It seems as though the Olympics have had more than just a positive effect on sport in this country… After England’s superb victory over Brazil on Wednesday the press were… well, positive! It’s fantastic – journalists now realise that our country can win things because they deserve to, not just because the opposition didn’t turn up on the day.
When I woke up on Thursday after the heroics of Joe Hart, Jack Wilshere and others I was expecting to see headlines like ‘England struggle past dreadful Brazil’ and ‘Scorlari back to his hapless self,’ but to my surprise they didn’t. The Guardian Online ran with the headline ‘England cherish rare and deserved victory over Brazil’ and even The Daily Mail were looking at the positives, describing how ‘Roy’s tactics reap[ed] rewards against Brazil.’ It was fantastic to read our players being praised for all their hard work and the praise was richly deserved. But the question is why has the press suddenly changed its ways?
As I suggested in the intro, I feel the 2012 Olympics have had a massive part to play in this. The constant flow of medals and success at both the able-bodied Games and the Paralympics proved that we are, in fact, an immensely talented nation and not just pretenders who choke on the big stage. The build up was fantastic and quite astonishing, with newspaper reports, radio presenters and so on really bigging up GB’s chances of glory rather than predicting doom and gloom, setting the nation up for a summer of success. However, after the first couple of days there was only one silver medal, courtesy of Lizzie Armistead in the women’s road race, alongside a solitary from Becky Adlington in the closet. By day four Britain only had the added two more medals and were still yet to claim their first gold. Their positivity rapidly disappeared and normality returned – Mark Cavendish was slaughtered by some for not even coming close to winning the Road Race while Adlington herself was criticsed for not being able to retain her gold medal in the 400m freestyle, despite the obvious joy on her face when she received the bronze. But as soon as the medals started to flood in the reports suddenly changed from negativity to adoration, and even disappointments, e.g. the British men’s eight only claiming bronze in the rowing, were held in high regard. Since then it seems as though every British sporting triumph, whether it be England’s win over India in the cricket or Shelley Rudman becoming World Skeleton Champion, is being glorified just as it should be. It’s fantastic that the stars are receiving the praise they should be, but it also questions why they haven’t for so long – why have they been so pessimistic for such a long period of time when historically, and not just in sporting terms, we are one of the greatest nations of all time?
The Olympians themselves have also changed how the media behaves. Before this summer professional sporting starts and the media had a tetchy relationship, with the sportsmen and women often refusing to acknowledge the existence of journalists. And can you blame them? The stereotypical journalist is a nosey, self-centered and arrogant person with no care for anything else except getting the latest story. But the sporting stars aren’t much different, appearing bored when giving interviews and not really showing their personality for fear of this being deliberately misinterpreted. But this is something the likes of Usain Bolt and Jessica Ennis didn’t do – they were open, honest and friendly, giving as many interviews as they could in the most enthusiastic of ways even when they were upset. The greatest example is the interview Zac Purchase and Mark Hunter gave after narrowly missing out on gold in the Men’s Lightweight Double Sculls – clinging on to each other just to be able to stand up, they gave one of the most emotional interviews ever broadcast despite their obvious upset, reducing Sir Steve Redgrave, John Inverdale and many more at home to tears. These stars gave the media a newfound respect for sportsmen and women alike and, as a result, they have realised that the only way to regain the love of others is to praise them for their outstanding acts, not find excuses for the other team as to why they lost.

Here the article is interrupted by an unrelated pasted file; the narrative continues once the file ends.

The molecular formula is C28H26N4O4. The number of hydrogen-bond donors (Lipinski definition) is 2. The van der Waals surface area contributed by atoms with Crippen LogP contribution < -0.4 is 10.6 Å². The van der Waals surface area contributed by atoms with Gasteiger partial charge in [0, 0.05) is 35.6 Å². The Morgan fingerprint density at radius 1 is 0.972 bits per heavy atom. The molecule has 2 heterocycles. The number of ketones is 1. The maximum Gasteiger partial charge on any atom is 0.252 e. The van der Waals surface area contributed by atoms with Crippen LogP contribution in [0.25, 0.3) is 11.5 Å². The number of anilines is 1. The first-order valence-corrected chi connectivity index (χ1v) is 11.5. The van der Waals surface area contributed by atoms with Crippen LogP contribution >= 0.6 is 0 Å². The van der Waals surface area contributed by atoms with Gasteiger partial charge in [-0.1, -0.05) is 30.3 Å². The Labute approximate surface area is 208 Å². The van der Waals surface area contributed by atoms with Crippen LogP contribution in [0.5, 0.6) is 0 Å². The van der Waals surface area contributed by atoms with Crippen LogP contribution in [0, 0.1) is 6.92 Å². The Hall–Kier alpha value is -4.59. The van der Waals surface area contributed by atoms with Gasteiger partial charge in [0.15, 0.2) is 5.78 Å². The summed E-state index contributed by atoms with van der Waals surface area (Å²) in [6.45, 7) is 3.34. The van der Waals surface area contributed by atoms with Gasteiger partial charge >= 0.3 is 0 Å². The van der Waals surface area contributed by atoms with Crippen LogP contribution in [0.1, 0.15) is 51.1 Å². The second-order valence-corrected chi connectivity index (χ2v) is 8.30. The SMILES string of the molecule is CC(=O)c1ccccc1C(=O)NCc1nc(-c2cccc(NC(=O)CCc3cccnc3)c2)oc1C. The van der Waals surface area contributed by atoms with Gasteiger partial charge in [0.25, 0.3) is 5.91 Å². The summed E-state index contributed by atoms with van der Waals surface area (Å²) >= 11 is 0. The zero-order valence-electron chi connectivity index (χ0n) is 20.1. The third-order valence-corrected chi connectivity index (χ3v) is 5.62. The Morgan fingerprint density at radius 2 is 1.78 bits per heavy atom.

However, while the press seems to have regained the national pride, the public still seemingly needs convincing. Overhearing conversations and listening to ‘tweets’ sent into radio stations over the last few months it still appears that Brits feel the need to attribute any success their country achieves to the failures of others. Comments such as ‘Brazil were woeful’ and ‘India have no good bowlers any more’ have been very common in recent months and every time I hear one it makes me boil underneath. Why can’t you just accept, like the media have, that your country has proven itself on the big stage? Where is your faith? Why are you even here if all you can do is criticse your nation?